As Honda looks to end its win drought, having registered its second winless campaign in three years in 2022, six-time premier class world champion Marc Marquez will be partnered by Suzuki refugee Joan Mir. At LCR, Alex Rins has joined Honda to partner Takaaki Nakagami.

Rins has taken Alex Marquez’s place, with the younger brother of Marc moving to replace Bastianini at the Gresini Ducati team. Fabio Di Giannantonio remains a Gresini rider, with the VR46 and Pramac Ducati line-ups of Luca Marini/Marco Bezzecchi and Jorge Martin/Johann Zarco unchanged for 2022.

Fabio Quartararo, Yamaha Factory Racing, Franco Morbidelli, Yamaha Factory Racing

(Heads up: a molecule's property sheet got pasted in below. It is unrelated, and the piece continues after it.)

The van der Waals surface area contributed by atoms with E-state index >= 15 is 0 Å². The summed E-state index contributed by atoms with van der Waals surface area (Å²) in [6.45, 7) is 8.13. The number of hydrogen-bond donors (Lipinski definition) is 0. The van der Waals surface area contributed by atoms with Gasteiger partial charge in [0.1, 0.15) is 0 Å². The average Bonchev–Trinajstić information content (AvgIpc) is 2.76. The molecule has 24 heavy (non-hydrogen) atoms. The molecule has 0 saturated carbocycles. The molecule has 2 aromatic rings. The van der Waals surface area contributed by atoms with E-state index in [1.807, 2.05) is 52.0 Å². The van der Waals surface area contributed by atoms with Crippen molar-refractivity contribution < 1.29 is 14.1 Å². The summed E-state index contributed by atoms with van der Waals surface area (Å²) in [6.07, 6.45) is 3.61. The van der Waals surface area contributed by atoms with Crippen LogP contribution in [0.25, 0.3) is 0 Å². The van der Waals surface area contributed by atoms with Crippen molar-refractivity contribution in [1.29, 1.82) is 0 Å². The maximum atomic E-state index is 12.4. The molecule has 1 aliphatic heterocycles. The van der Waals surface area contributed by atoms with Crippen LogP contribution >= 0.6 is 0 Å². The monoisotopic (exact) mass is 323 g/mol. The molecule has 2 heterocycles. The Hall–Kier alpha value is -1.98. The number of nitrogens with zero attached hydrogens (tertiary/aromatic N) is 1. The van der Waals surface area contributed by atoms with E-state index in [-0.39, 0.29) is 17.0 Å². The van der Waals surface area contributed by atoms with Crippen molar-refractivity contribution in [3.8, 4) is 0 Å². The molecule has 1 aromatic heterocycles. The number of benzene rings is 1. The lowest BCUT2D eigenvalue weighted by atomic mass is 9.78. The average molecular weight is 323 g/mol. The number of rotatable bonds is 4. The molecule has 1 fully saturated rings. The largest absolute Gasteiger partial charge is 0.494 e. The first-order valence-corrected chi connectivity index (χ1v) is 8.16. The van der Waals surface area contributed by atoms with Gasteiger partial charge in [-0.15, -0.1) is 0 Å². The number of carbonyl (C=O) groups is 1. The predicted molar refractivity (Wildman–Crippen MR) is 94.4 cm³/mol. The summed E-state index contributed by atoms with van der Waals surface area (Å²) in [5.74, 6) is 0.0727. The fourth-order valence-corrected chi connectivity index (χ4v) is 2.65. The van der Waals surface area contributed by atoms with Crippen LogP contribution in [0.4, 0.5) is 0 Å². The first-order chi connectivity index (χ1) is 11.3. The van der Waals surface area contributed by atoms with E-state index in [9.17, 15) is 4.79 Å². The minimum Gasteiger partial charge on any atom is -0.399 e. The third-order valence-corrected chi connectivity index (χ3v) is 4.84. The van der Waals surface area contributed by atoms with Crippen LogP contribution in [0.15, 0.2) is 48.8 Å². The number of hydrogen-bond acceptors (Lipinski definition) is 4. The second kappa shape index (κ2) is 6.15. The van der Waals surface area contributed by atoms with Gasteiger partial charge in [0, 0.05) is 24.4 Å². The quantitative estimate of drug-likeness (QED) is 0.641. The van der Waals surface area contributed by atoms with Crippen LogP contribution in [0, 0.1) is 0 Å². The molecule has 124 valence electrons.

Fabio Quartararo, Yamaha Factory Racing, Franco Morbidelli, Yamaha Factory Racing

Photo by: Yamaha MotoGP

2023 MotoGP team launch dates

Unlike in other motorsport series such as Formula 1, MotoGP team launches are purely livery reveals, and take place before and after pre-season testing on February 10-12 in Malaysia and 11-12 March in Portugal.

Here is the list of launch dates so far:

Team

Date

Yamaha factory team

17 January

Gresini Racing Ducati

21 January

Ducati factory team

23 January

Pramac Racing Ducati

25 January

KTM factory team

26 January

Honda factory team

23 February

Tech3 GasGas Factory Racing

4 March

Aprilia factory racing

10 March

RNF Racing Aprilia

16 March

LCR Honda

7 March

VR46 Racing Team Ducati

TBC

2023 MotoGP bike – stats, design and speed

Technical regulations remain fairly stable for the 2023 MotoGP season, with only one significant change being made.

The advent of ride height and holeshot devices has led to much debate amongst riders and manufacturers about the necessity of these developments and their safety.